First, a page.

Words mean something. And, a person of their word is a person of their word.

One does not protect intellectual property by demanding people adhere to a strict standard of code and then assume these same people will not strictly adhere to that overly strict standard, because it is overly strict!, thus somehow establishing a 'desired' balance to the amount of protection they originally sought! Seems like another example of 'relative ethics' becoming accepted as the norm.

You mentioned lawyers getting into the classroom. Only lawyers would have the brass to say all in the same sentence, "The cost of a free meeting with an attorney is $25." Go to the Santa Clara County Bar of California [where Stanford is located] and seek a free meeting with an attorney. You will find the cost of the 'free' meeting is $25, unless it's gone up.

Regards,
Robert

--- [hidden email] wrote:

From: Jordi Gutiérrez Hermoso <[hidden email]>
To: pathematica <[hidden email]>
Cc: [hidden email]
Subject: Re: Stanford University: Probabilistic Graphical Models
Date: Tue, 13 Mar 2012 21:20:15 -0400

On 13 March 2012 19:05, pathematica <[hidden email]> wrote:
> For those interested, it is possible to register for the course here:
>
> http://www.pgm-class.org/
>
> I plan to take the course and I hope to see Jordi there again!

I'm quite flattered to receive a personal invitation, and I was about
to accept it, but I came across this:

    https://authentication.coursera.org/auth/auth/normal/tos.php

which appears to be required for signing up to it. This is new. The
machine learning course did not have such extensive legalese.

I cannot in good conscience agree to this. It is asking me to agree to
not copy the course materials, but this is something that would be
very beneficial to other students, for example, setting up a torrent
of the course materials for sharing once the course is done. It is
asking me to not share my code, and makes no provisions for deciding
when sharing my code is appropriate. It says I can't make derivative
works, such as notes from the course that may also help my fellow
students. It repeatedly refers to the annoying meaningless term
"intellectual property".

If they want to make free education, they should make it free. This is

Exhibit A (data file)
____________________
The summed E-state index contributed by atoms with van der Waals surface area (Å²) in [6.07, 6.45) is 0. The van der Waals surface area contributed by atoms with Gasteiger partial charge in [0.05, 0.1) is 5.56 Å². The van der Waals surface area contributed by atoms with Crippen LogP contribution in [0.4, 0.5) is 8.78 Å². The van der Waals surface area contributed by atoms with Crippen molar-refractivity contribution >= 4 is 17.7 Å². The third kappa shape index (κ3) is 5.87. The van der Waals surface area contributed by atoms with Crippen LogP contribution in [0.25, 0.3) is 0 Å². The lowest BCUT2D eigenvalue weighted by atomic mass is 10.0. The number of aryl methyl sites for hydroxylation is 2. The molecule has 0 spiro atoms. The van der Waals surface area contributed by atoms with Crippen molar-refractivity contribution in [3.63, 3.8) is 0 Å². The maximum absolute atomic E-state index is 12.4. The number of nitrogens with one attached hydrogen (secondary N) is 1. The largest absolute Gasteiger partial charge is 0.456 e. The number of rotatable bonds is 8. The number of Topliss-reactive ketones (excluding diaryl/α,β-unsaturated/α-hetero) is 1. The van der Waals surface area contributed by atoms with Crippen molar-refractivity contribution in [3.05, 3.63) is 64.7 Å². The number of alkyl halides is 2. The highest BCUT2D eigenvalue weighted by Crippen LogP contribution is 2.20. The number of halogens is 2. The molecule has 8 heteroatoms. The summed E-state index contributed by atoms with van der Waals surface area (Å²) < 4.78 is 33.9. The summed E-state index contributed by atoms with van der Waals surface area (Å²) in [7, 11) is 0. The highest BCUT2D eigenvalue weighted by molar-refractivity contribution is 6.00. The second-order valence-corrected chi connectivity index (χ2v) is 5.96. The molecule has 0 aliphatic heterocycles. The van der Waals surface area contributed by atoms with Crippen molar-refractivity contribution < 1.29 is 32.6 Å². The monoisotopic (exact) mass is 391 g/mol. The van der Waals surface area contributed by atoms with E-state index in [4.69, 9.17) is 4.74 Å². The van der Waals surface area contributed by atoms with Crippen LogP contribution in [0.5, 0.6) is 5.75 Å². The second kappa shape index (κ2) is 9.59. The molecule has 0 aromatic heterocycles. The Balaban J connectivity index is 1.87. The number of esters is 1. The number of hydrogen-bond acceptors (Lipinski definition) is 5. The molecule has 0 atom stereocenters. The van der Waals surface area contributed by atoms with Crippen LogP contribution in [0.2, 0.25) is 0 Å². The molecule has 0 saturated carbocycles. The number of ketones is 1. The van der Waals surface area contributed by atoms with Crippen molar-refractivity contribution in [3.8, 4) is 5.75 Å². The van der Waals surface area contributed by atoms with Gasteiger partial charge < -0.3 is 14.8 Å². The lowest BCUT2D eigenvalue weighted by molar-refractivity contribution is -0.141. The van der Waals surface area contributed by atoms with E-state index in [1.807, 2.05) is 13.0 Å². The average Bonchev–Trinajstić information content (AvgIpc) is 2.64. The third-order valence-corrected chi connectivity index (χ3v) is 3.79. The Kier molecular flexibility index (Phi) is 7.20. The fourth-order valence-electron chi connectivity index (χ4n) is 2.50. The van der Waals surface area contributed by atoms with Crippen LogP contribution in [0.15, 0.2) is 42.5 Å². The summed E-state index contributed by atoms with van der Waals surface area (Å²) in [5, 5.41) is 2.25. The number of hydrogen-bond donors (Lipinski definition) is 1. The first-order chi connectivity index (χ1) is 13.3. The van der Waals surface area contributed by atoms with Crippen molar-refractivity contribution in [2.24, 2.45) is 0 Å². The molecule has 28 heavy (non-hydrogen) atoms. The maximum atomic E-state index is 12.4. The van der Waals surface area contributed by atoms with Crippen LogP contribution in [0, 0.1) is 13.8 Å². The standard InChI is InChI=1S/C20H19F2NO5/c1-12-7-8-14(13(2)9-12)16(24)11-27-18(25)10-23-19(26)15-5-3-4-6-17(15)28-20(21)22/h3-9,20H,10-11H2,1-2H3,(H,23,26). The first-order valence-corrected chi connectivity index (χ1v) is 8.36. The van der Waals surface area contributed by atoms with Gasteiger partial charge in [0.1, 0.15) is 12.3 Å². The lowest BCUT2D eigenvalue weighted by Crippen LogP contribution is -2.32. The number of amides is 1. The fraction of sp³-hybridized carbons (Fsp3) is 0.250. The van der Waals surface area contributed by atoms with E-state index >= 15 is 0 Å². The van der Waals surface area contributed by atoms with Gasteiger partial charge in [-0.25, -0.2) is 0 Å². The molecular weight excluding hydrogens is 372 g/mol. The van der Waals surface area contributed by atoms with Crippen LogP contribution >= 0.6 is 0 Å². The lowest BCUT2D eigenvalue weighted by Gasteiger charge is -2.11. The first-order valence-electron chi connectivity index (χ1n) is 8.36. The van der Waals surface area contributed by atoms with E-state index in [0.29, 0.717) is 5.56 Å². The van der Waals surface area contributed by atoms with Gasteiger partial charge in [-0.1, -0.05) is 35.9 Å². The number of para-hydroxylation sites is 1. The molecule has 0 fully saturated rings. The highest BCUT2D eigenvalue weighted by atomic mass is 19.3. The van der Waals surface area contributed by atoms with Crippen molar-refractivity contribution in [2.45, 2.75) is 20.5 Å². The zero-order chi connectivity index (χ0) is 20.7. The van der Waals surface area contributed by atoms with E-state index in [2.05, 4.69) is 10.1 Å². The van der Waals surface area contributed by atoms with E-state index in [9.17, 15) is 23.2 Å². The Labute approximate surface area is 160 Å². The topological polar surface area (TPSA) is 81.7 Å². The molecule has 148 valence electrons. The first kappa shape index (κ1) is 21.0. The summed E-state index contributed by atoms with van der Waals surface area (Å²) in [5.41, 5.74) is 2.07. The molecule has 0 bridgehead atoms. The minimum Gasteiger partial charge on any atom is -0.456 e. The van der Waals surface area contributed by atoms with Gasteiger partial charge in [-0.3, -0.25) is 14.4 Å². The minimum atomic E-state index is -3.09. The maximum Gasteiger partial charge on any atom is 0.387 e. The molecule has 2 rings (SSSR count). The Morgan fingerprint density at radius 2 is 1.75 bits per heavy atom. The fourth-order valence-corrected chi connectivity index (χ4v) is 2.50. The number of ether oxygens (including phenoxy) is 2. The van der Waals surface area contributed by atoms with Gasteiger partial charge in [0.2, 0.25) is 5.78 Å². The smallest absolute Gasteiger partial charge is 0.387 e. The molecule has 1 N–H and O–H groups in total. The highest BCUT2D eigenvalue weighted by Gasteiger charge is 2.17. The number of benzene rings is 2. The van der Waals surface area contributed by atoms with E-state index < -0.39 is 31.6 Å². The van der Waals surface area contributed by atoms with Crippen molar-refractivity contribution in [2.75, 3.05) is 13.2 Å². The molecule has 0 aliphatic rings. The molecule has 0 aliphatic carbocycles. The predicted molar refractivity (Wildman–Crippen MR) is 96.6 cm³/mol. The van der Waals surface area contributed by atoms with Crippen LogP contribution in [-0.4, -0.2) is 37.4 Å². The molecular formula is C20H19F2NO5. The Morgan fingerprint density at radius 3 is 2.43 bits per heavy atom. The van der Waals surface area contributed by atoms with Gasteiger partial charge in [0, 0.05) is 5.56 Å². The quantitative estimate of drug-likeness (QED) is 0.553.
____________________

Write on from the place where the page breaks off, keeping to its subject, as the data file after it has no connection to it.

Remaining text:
bait-and-switch. "Free," but not free to copy it. "Free" but not free
to share it. "Free" but not free to modify it.

    http://jordi.platinum.linux.pl/piccies/unacceptable.jpg

I urge you to not sign up for the course unless they change their
provisions. Who ever heard of a professor telling you to not create
derivative copies of their work, such as what your course notes might
reasonably be? Who let the lawyers into the classroom?

> I was just wondering whether any progress had been made with Debian packages
> for 3.4

Yes, the Debian Octave Group is furiously at work:

    http://wiki.debian.org/Teams/DebianOctaveGroup

The 3.6.1 release has already hit Debian unstable, so it will probably
be part of the next Ubuntu release.

    http://packages.debian.org/sid/octave

I only hope Ubuntu manages to package the Octave version that actually
works, not the one that is currently in flux.

In the meantime, you can probably get the 3.6.1 low-quality package
that Juan Pablo Carbajal made:

    http://www.octave.org/wiki/index.php?title=Octave_for_GNU_Linux:_Binary_Octave_packages_for_GNU_Linux#Unofficial_binaries

These might not be great, but they should be sufficient for your
purposes. If not, building Octave yourself on Ubuntu is relatively
easy.

HTH,
- Jordi G. H.
_______________________________________________
Help-octave mailing list
[hidden email]
https://mailman.cae.wisc.edu/listinfo/help-octave
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Re: Stanford University: Probabilistic Graphical Models

pathematica
Thank you for the information about Debian packages and the encouragement to try a local build.

Of more interest are the comments about the terms and conditions of the course. I have to admit, the subtleties of the language were lost on me. I presume that those of you who are active in writing open source are more sensitive to the hidden implications and better at spotting their unacceptable aspects.

Difficulty understanding EULAs is, of course, one of the reasons for using open source and it is yet another reason why those of us who do so without fully understanding the legal implications should be grateful to those that do, and who write the software.

Thanks.
However good you think Octave is, it's much, much better.
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Re: Stanford University: Probabilistic Graphical Models

kamaraju
In reply to this post by Jordi Gutiérrez Hermoso-2
Jordi Gutiérrez Hermoso wrote:

> Yes, the Debian Octave Group is furiously at work:
>
>     http://wiki.debian.org/Teams/DebianOctaveGroup
>

Just want to add that the transition to octave3.6 is being tracked at
http://release.debian.org/transitions/html/octave.html

--
Kamaraju S Kusumanchi
http://malayamaarutham.blogspot.com/